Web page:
I admit that I could be out there doing more but I have a family to take care of. I am also spending my “free-time” reading my textbooks, making notes, and researching things I do not understand. I want to be prepared when classes do resume. Yes, there are times when I am reading my textbooks that I think to myself, “am I wasting my time? What if classes are cancelled?” This does not deter me though. Even if classes are cancelled, I will have still learned about something that I wouldn’t have otherwise. There is much to be learned from self-study. You can learn to apply it to everyday life. Things that have happened in your life may help you to better understand what you are reading. I realize that there are some courses whereby you cannot learn your course material without in-class instruction. However, you can still do extra research on your own to supplement what you are learning from your books.

    So, yes, call me a union sympathizer, call me biased, call me whatever you want to call me. I support the faculty in all of their endeavours. I thank them for what they have done and what they are doing. I also hope and pray that once this strike is over, they don’t leave. We are lucky to have such wonderful, caring PEOPLE that teach at Brandon University!

    Thank you for reading!

    Phoenix R. Eastwood

    Brandon, MB

    P.S. After reading a lot of different posts on various sites, I hope the strike is settled soon because the amount of spelling mistakes in those posts indicates to me that many people need to get their education back on track! The correct spelling is LOSE, not LOOSE and LOSING not LOOSING. Have a nice day!



November 03, 2011
  • Mediation Ends.

    Late this afternoon, provincially appointed mediator Michael Werier declared that mediation efforts between BUFA and the Employer had reached an impasse, and as a result have ended.

    Although mediation did not yield a final agreement, several language issues were resolved, including provisions on research entitlements for professional associates, and on web-based courses.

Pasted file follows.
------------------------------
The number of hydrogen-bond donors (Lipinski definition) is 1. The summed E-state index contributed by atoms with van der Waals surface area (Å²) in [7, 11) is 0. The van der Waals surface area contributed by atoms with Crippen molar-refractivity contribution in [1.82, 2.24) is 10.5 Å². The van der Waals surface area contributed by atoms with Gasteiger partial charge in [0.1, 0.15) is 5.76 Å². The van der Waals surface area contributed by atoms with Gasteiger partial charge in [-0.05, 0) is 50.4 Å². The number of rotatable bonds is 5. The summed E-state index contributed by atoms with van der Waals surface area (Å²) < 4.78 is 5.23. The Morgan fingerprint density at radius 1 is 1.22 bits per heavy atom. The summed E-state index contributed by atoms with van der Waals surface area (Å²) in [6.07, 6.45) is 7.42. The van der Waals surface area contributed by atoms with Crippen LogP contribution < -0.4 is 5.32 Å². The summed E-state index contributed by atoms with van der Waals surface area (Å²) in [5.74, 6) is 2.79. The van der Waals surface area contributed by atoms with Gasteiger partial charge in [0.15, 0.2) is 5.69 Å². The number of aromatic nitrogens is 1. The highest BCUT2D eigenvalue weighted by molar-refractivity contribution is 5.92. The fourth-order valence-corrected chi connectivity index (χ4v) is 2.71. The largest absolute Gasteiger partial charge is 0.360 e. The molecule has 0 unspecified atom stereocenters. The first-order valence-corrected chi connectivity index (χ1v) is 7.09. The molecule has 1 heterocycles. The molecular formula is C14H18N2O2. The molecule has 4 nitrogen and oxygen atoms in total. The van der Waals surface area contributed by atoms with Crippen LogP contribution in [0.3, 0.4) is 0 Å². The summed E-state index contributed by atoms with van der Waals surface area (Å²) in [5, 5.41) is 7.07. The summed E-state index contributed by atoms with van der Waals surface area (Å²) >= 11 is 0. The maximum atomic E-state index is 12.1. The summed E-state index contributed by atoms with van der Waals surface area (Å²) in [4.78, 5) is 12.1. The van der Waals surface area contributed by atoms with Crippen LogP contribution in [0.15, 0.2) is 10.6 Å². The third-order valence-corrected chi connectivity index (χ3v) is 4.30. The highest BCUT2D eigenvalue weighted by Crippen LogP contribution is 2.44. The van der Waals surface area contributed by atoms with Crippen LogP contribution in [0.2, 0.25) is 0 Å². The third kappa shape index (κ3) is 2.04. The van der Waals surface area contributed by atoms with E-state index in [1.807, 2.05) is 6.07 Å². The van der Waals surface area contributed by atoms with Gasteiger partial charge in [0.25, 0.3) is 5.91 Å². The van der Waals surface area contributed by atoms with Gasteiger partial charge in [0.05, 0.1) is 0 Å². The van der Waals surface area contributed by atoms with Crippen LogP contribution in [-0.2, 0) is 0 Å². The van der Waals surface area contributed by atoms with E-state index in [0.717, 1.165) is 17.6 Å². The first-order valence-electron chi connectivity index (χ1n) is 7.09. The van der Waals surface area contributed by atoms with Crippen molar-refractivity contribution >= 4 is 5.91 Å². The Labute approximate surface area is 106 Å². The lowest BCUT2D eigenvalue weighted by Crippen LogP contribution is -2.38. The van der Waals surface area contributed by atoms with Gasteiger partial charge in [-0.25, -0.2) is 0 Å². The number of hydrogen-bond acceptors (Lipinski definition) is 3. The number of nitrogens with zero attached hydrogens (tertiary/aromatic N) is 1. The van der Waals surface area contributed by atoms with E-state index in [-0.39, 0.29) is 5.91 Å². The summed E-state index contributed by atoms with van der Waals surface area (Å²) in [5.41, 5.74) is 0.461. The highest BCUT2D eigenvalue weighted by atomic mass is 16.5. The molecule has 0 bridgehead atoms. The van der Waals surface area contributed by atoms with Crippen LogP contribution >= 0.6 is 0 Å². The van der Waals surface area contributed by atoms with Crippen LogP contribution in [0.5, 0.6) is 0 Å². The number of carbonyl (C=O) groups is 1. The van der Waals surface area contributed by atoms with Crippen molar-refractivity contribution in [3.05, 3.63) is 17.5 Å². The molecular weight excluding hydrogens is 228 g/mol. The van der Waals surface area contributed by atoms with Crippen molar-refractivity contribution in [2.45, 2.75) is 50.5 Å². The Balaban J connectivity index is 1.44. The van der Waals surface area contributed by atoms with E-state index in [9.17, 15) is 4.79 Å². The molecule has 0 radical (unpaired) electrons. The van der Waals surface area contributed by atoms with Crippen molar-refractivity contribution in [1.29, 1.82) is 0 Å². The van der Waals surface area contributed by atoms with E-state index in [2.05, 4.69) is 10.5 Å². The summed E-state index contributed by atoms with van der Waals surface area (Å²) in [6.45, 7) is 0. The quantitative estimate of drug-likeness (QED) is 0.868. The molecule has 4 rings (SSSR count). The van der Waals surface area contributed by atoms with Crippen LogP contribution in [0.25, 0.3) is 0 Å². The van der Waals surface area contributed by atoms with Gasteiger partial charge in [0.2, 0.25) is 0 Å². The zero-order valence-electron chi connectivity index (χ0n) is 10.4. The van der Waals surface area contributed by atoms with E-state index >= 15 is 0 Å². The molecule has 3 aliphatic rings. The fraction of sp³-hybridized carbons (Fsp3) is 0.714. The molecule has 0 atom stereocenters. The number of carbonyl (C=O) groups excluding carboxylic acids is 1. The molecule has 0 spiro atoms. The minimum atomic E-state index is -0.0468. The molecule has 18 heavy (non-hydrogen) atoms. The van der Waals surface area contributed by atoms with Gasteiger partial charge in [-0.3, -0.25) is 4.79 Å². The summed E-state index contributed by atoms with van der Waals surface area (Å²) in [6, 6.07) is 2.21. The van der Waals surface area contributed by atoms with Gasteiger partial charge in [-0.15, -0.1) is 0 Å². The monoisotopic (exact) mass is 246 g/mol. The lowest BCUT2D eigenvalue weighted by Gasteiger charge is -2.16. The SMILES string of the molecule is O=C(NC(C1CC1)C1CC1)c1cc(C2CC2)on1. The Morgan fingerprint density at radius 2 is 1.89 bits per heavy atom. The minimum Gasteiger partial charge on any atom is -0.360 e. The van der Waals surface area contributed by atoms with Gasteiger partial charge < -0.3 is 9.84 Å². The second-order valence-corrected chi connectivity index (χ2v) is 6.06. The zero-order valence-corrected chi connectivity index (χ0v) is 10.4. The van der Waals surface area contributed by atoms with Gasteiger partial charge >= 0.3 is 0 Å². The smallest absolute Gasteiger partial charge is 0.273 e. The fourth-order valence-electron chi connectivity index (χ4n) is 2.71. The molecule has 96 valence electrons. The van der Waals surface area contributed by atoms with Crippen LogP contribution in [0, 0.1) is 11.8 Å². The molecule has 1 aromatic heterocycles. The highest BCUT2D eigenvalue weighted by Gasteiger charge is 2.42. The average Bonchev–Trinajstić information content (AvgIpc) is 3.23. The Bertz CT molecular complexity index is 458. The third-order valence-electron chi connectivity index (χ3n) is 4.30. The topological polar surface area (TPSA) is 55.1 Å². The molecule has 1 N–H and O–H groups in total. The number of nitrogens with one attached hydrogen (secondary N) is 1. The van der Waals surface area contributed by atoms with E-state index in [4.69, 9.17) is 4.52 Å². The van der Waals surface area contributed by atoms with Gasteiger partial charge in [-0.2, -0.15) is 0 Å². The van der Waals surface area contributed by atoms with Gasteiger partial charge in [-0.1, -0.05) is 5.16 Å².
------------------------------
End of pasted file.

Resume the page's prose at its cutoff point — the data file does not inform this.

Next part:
Mr. Werier hopes to submit his report to the Minister of Labour on Monday, November 7.

    Joe Dolecki, BUFA President and Chief Negotiator (727-9749)
    Bill Paton, BUFA Secretary (727-1000)



  • BUFA Statement on Grant Mitchell’s CBC Interview and Dr. Poff’s Communiqué of November 1. BUFA Negotiating Team

    In an interview on CBC Radio One on the morning of 1 November, 2011, Brandon University’s chief negotiator, Winnipeg lawyer Grant Mitchell, alleged that BUFA has published inaccurate information regarding negotiations and stated that the University would issue its own communication to the community to address their concerns.  BUFA would like to respond to the communiqué issued later that same day by Dr. Poff, as well as other claims Mr. Mitchell made in the CBC Radio interview.


    Dr. Poff claims that BUFA is making “financial demands that stand in the way of a settlement.”

    BUFA’s most recent salary position met the Employer’s commitment to limit the salary increase to 4.4% over the three year contract, though BUFA proposed that arbitration be invoked to determine if a further increase is viable for the third year of the contract.

    Dr. Poff claims that “BUFA has steadfastly refused to recognize the provincial mandate.”

    BUFA has repeatedly requested that the Employer produce written evidence of the alleged mandate, but they have not been able to do so. While the NDP government did issue wage restrictions for the provincial civil service and Crown Corporation workers, this does not apply to universities. University staff are not civil servants. Universities are not Crown Corporations. In fact, BUFA undertook to search independently for evidence of such a mandate for universities. After a lengthy search, during which numerous government departments and individuals were contacted, we received confirmation from the Ministry of Finance, the Ministry of Advanced Education and Literacy, and the Council on Post-Secondary Education (COPSE) that no such mandate exists.

    Dr. Poff claims that BUFA refused to meet with Lloyd Schreyer, “the Province’s representative responsible for compensation in universities.”